“The impact of this is we can follow contemporary patterns of parasite migration in a cost-effective manner without having to sequence the whole genome. The signature of the past is very much visible in what we found but now we can see if anything changes. It gives us another window into how we can adapt parasite genomics to inform malaria surveillance.”

Professor Day said these evolutionary findings have translational implications in providing a diagnostic framework for geographical surveillance of malaria.

“It can also inform efforts to understand the presence or absence of global, regional and local population immunity to specific variants,” she said.

“Our next step would be to grow our database in the Asia -Pacific, with more collaborators and opportunities for regional training.”

An example of what Professor Day and her research team are striving towards is similar to ‘FluNet’, a global web-based tool for influenza surveillance by the World Health Organization.

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Pfizer says South African variant could significantly reduce protective antibodies

(This February 17 story corrects headline and first paragraph to show the reduction was in the protective antibodies elicited by the vaccine, not the protection of the vaccine overall)

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(Reuters) – A laboratory study suggests that the South African variant of the coronavirus may reduce protective antibodies elicited by the Pfizer Inc/BioNTech SE vaccine by two-thirds, and it is not clear if the shot will be effective against the mutation, the companies said on Wednesday.

The study found the vaccine was still able to neutralize the virus and there is not yet evidence from trials in people that the variant reduces vaccine protection, the companies said.

Still, they are making investments and talking to regulators about developing an updated version of their mRNA vaccine or a booster shot, if needed.

For the study, scientists from the companies and the University of Texas Medical Branch (UTMB) developed an engineered virus that contained the same mutations carried on the spike portion of the highly contagious coronavirus variant first discovered in South Africa, known as B.1.351. The spike, used by the virus to enter human cells, is the primary target of many COVID-19 vaccines.

Researchers tested the engineered virus against blood taken from people who had been given the vaccine, and found a two- thirds reduction in the level of neutralizing antibodies compared with its effect on the most common version of the virus prevalent in U.S. trials.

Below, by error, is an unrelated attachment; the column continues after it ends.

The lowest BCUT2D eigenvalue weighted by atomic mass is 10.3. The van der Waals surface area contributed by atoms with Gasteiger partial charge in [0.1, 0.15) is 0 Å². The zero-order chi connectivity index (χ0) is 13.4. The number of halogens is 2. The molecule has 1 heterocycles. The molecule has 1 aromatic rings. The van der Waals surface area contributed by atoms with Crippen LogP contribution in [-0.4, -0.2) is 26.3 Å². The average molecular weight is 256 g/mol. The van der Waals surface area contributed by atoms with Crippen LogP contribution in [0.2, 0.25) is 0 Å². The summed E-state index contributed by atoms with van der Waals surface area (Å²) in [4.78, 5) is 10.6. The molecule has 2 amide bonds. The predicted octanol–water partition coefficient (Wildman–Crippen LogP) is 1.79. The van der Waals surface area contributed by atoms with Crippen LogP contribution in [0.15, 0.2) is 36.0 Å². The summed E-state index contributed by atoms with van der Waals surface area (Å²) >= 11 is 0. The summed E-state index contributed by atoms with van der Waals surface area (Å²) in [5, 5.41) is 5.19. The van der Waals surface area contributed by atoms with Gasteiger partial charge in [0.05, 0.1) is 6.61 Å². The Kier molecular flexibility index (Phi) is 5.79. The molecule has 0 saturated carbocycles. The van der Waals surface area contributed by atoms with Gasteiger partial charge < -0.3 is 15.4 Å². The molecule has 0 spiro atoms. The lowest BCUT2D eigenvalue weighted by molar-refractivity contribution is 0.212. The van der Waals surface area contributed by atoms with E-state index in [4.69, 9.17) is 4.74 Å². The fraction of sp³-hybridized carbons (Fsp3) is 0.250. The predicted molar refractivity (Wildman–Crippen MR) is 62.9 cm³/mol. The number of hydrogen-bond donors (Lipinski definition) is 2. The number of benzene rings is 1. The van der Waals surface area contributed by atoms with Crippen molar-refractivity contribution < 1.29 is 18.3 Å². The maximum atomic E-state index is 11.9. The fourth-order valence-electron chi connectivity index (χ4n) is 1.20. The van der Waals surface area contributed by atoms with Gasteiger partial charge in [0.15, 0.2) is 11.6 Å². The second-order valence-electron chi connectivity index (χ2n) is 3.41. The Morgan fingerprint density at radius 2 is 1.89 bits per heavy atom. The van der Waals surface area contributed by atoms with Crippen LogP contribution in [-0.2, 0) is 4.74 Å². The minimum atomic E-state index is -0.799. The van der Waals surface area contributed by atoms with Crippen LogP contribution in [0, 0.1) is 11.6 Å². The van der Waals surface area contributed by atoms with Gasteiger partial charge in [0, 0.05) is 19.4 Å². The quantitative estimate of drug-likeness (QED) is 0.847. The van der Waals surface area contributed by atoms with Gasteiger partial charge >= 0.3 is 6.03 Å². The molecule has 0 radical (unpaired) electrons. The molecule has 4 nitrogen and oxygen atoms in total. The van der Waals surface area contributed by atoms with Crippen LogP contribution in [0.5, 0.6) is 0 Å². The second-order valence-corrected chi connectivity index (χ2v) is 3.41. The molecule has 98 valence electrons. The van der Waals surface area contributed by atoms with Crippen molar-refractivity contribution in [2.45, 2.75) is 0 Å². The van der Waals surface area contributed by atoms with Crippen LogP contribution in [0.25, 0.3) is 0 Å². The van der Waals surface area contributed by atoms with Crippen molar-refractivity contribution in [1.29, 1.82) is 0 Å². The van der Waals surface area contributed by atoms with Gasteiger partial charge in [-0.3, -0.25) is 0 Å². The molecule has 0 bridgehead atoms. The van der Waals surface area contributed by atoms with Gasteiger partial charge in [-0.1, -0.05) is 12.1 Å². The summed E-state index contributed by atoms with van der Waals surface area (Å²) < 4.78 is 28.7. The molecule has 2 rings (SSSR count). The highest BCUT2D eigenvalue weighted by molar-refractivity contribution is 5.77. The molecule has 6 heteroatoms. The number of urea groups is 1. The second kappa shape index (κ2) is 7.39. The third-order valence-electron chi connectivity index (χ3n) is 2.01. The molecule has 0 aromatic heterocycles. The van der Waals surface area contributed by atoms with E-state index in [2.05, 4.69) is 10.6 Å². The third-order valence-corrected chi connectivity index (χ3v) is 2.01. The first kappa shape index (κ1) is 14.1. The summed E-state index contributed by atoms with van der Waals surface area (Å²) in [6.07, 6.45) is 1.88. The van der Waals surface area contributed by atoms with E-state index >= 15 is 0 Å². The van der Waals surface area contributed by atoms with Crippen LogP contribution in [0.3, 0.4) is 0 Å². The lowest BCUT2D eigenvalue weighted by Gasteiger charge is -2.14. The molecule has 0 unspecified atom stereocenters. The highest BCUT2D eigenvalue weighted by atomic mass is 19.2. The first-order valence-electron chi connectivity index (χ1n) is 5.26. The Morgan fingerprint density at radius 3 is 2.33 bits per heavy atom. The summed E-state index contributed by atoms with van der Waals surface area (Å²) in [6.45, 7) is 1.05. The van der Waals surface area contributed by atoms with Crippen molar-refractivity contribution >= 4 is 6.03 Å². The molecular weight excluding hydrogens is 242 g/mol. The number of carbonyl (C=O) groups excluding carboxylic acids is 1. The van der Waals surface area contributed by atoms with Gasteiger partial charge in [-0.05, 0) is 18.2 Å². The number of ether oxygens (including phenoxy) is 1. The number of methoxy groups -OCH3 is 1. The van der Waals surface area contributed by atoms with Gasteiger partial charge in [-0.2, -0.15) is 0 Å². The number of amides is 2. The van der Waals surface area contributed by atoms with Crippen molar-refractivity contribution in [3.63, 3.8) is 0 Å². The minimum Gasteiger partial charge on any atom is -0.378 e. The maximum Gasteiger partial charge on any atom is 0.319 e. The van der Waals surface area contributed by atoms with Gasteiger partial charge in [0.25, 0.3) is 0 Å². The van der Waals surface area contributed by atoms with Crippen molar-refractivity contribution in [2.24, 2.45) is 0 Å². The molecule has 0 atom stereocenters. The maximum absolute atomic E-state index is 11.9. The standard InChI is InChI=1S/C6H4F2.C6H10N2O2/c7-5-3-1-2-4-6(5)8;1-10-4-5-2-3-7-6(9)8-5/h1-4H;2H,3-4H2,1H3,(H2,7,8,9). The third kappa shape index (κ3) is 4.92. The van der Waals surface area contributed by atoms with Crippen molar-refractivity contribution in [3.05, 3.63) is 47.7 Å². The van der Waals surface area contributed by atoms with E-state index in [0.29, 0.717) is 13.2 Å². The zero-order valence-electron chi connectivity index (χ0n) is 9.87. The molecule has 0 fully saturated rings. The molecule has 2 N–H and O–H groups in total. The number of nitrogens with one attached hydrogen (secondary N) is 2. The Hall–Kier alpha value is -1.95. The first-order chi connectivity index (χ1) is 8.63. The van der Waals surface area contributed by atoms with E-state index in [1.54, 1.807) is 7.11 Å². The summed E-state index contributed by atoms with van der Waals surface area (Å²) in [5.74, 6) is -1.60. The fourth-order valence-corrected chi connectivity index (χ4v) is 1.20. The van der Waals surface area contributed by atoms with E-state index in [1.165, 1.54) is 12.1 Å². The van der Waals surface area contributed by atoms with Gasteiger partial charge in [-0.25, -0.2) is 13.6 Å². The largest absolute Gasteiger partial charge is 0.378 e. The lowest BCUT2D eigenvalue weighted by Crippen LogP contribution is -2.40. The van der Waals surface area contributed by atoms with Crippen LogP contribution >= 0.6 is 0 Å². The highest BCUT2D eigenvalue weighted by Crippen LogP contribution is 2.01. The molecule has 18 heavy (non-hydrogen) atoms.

Their findings were published in the New England Journal of Medicine (NEJM).

Because there is no established benchmark yet to determine what level of antibodies are needed to protect against the virus, it is unclear whether that two-thirds reduction will render the vaccine ineffective against the variant spreading around the world.

However, UTMB professor and study co-author Pei-Yong Shi said he believes the Pfizer vaccine will likely be protective against the variant.

“We don’t know what the minimum neutralizing number is. We don’t have that cutoff line,” he said, adding that he suspects the immune response observed is likely to be significantly above where it needs to be to provide protection.

That is because in clinical trials, both the Pfizer/BioNTech vaccine and a similar shot from Moderna Inc conferred some protection after a single dose with an antibody response lower than the reduced levels caused by the South African variant in the laboratory study.

Even if the concerning variant significantly reduces effectiveness, the vaccine should still help protect against severe disease and death, he noted. Health experts have said that is the most important factor in keeping stretched healthcare systems from becoming overwhelmed.

More work is needed to understand whether the vaccine works against the South African variant, Shi said, including clinical trials and the development of correlates of protection – the benchmarks to determine what antibody levels are protective.

Pfizer and BioNTech said they were doing similar lab work to understand whether their vaccine is effective against another variant first found in Brazil.

Moderna published a correspondence in NEJM on Wednesday with similar data previously disclosed elsewhere that showed a sixfold drop antibody levels versus the South African variant.

Moderna also said the actual efficacy of its vaccine against the South African variant is yet to be determined. The company has previously said it believes the vaccine will work against the variant.